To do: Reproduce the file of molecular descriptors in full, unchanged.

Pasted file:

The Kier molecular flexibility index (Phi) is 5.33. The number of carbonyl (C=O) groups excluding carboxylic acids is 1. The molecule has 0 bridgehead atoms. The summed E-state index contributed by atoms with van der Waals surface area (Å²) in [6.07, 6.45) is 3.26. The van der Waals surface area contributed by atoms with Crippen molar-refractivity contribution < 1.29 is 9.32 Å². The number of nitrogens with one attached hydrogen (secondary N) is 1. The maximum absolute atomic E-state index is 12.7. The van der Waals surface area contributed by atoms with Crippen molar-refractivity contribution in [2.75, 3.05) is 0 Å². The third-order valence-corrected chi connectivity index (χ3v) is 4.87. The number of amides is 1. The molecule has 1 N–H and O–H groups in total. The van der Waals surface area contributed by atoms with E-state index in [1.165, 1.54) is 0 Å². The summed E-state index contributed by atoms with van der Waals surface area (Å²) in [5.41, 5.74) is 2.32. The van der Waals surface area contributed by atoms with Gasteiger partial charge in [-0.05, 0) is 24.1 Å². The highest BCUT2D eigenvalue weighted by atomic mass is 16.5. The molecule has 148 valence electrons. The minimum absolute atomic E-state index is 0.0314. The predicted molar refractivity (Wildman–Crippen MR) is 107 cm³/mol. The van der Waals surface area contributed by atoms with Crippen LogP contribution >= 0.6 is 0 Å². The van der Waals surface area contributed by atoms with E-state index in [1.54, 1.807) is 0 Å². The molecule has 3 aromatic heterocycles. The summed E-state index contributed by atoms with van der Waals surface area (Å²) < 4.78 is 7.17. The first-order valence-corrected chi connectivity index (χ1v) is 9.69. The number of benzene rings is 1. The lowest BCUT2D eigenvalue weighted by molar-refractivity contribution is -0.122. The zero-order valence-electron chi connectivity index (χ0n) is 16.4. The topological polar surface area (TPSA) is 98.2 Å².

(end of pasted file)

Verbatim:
The Kier molecular flexibility index (Phi) is 5.33. The number of carbonyl (C=O) groups excluding carboxylic acids is 1. The molecule has 0 bridgehead atoms. The summed E-state index contributed by atoms with van der Waals surface area (Å²) in [6.07, 6.45) is 3.26. The van der Waals surface area contributed by atoms with Crippen molar-refractivity contribution < 1.29 is 9.32 Å². The number of nitrogens with one attached hydrogen (secondary N) is 1. The maximum absolute atomic E-state index is 12.7. The van der Waals surface area contributed by atoms with Crippen molar-refractivity contribution in [2.75, 3.05) is 0 Å². The third-order valence-corrected chi connectivity index (χ3v) is 4.87. The number of amides is 1. The molecule has 1 N–H and O–H groups in total. The van der Waals surface area contributed by atoms with E-state index in [1.165, 1.54) is 0 Å². The summed E-state index contributed by atoms with van der Waals surface area (Å²) in [5.41, 5.74) is 2.32. The van der Waals surface area contributed by atoms with Gasteiger partial charge in [-0.05, 0) is 24.1 Å². The highest BCUT2D eigenvalue weighted by atomic mass is 16.5. The molecule has 148 valence electrons. The minimum absolute atomic E-state index is 0.0314. The predicted molar refractivity (Wildman–Crippen MR) is 107 cm³/mol. The van der Waals surface area contributed by atoms with Crippen LogP contribution >= 0.6 is 0 Å². The van der Waals surface area contributed by atoms with E-state index in [1.54, 1.807) is 0 Å². The molecule has 3 aromatic heterocycles. The summed E-state index contributed by atoms with van der Waals surface area (Å²) < 4.78 is 7.17. The first-order valence-corrected chi connectivity index (χ1v) is 9.69. The number of benzene rings is 1. The lowest BCUT2D eigenvalue weighted by molar-refractivity contribution is -0.122. The zero-order valence-electron chi connectivity index (χ0n) is 16.4. The topological polar surface area (TPSA) is 98.2 Å².